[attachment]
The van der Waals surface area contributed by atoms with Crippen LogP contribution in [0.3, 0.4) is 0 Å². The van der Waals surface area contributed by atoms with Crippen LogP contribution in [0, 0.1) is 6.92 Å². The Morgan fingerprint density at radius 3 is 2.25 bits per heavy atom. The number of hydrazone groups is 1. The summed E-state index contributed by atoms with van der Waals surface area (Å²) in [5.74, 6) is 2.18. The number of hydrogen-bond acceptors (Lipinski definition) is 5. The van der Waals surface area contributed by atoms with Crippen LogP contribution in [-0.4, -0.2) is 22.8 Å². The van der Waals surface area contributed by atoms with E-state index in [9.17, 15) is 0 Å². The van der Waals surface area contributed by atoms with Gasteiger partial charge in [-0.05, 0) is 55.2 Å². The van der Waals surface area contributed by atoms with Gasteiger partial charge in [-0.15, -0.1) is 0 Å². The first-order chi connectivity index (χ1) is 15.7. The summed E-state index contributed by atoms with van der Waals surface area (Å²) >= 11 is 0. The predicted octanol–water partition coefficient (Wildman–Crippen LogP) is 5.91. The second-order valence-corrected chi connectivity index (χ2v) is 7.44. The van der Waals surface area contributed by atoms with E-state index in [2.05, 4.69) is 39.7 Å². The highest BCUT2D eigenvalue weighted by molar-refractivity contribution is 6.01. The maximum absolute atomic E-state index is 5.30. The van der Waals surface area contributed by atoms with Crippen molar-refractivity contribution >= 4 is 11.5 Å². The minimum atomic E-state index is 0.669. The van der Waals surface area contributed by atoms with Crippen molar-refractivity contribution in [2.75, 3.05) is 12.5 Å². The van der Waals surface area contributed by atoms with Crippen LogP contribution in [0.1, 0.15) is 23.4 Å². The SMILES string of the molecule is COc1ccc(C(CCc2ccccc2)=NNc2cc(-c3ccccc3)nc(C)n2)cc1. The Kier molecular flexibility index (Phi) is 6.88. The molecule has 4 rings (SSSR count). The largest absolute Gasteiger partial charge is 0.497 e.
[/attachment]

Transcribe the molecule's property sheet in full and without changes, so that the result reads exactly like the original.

The van der Waals surface area contributed by atoms with Crippen LogP contribution in [0.3, 0.4) is 0 Å². The van der Waals surface area contributed by atoms with Crippen LogP contribution in [0, 0.1) is 6.92 Å². The Morgan fingerprint density at radius 3 is 2.25 bits per heavy atom. The number of hydrazone groups is 1. The summed E-state index contributed by atoms with van der Waals surface area (Å²) in [5.74, 6) is 2.18. The number of hydrogen-bond acceptors (Lipinski definition) is 5. The van der Waals surface area contributed by atoms with Crippen LogP contribution in [-0.4, -0.2) is 22.8 Å². The van der Waals surface area contributed by atoms with E-state index in [9.17, 15) is 0 Å². The van der Waals surface area contributed by atoms with Gasteiger partial charge in [-0.05, 0) is 55.2 Å². The van der Waals surface area contributed by atoms with Gasteiger partial charge in [-0.15, -0.1) is 0 Å². The first-order chi connectivity index (χ1) is 15.7. The summed E-state index contributed by atoms with van der Waals surface area (Å²) >= 11 is 0. The predicted octanol–water partition coefficient (Wildman–Crippen LogP) is 5.91. The second-order valence-corrected chi connectivity index (χ2v) is 7.44. The van der Waals surface area contributed by atoms with E-state index in [2.05, 4.69) is 39.7 Å². The highest BCUT2D eigenvalue weighted by molar-refractivity contribution is 6.01. The maximum absolute atomic E-state index is 5.30. The van der Waals surface area contributed by atoms with Crippen molar-refractivity contribution >= 4 is 11.5 Å². The minimum atomic E-state index is 0.669. The van der Waals surface area contributed by atoms with Crippen molar-refractivity contribution in [2.75, 3.05) is 12.5 Å². The van der Waals surface area contributed by atoms with Crippen LogP contribution in [0.1, 0.15) is 23.4 Å². The SMILES string of the molecule is COc1ccc(C(CCc2ccccc2)=NNc2cc(-c3ccccc3)nc(C)n2)cc1. The Kier molecular flexibility index (Phi) is 6.88. The molecule has 4 rings (SSSR count). The largest absolute Gasteiger partial charge is 0.497 e.